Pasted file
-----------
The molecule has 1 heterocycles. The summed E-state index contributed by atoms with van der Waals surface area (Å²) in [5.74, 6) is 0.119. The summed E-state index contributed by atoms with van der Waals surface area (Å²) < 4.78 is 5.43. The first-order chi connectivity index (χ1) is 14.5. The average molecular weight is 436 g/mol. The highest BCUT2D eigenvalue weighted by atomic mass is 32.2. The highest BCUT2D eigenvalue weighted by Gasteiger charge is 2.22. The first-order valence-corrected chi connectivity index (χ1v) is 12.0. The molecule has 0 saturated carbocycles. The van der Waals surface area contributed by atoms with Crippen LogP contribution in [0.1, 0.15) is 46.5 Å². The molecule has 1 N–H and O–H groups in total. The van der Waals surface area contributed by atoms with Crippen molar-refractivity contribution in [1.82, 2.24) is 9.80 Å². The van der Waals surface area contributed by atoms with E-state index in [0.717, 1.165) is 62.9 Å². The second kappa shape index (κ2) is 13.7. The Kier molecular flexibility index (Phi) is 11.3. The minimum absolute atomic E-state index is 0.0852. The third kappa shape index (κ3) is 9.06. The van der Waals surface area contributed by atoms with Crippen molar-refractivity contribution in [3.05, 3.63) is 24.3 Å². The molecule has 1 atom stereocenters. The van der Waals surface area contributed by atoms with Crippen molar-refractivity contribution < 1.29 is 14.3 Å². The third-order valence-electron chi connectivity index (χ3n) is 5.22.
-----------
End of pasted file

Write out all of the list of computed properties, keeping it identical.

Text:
The molecule has 1 heterocycles. The summed E-state index contributed by atoms with van der Waals surface area (Å²) in [5.74, 6) is 0.119. The summed E-state index contributed by atoms with van der Waals surface area (Å²) < 4.78 is 5.43. The first-order chi connectivity index (χ1) is 14.5. The average molecular weight is 436 g/mol. The highest BCUT2D eigenvalue weighted by atomic mass is 32.2. The highest BCUT2D eigenvalue weighted by Gasteiger charge is 2.22. The first-order valence-corrected chi connectivity index (χ1v) is 12.0. The molecule has 0 saturated carbocycles. The van der Waals surface area contributed by atoms with Crippen LogP contribution in [0.1, 0.15) is 46.5 Å². The molecule has 1 N–H and O–H groups in total. The van der Waals surface area contributed by atoms with Crippen molar-refractivity contribution in [1.82, 2.24) is 9.80 Å². The van der Waals surface area contributed by atoms with E-state index in [0.717, 1.165) is 62.9 Å². The second kappa shape index (κ2) is 13.7. The Kier molecular flexibility index (Phi) is 11.3. The minimum absolute atomic E-state index is 0.0852. The third kappa shape index (κ3) is 9.06. The van der Waals surface area contributed by atoms with Crippen molar-refractivity contribution in [3.05, 3.63) is 24.3 Å². The molecule has 1 atom stereocenters. The van der Waals surface area contributed by atoms with Crippen molar-refractivity contribution < 1.29 is 14.3 Å². The third-order valence-electron chi connectivity index (χ3n) is 5.22.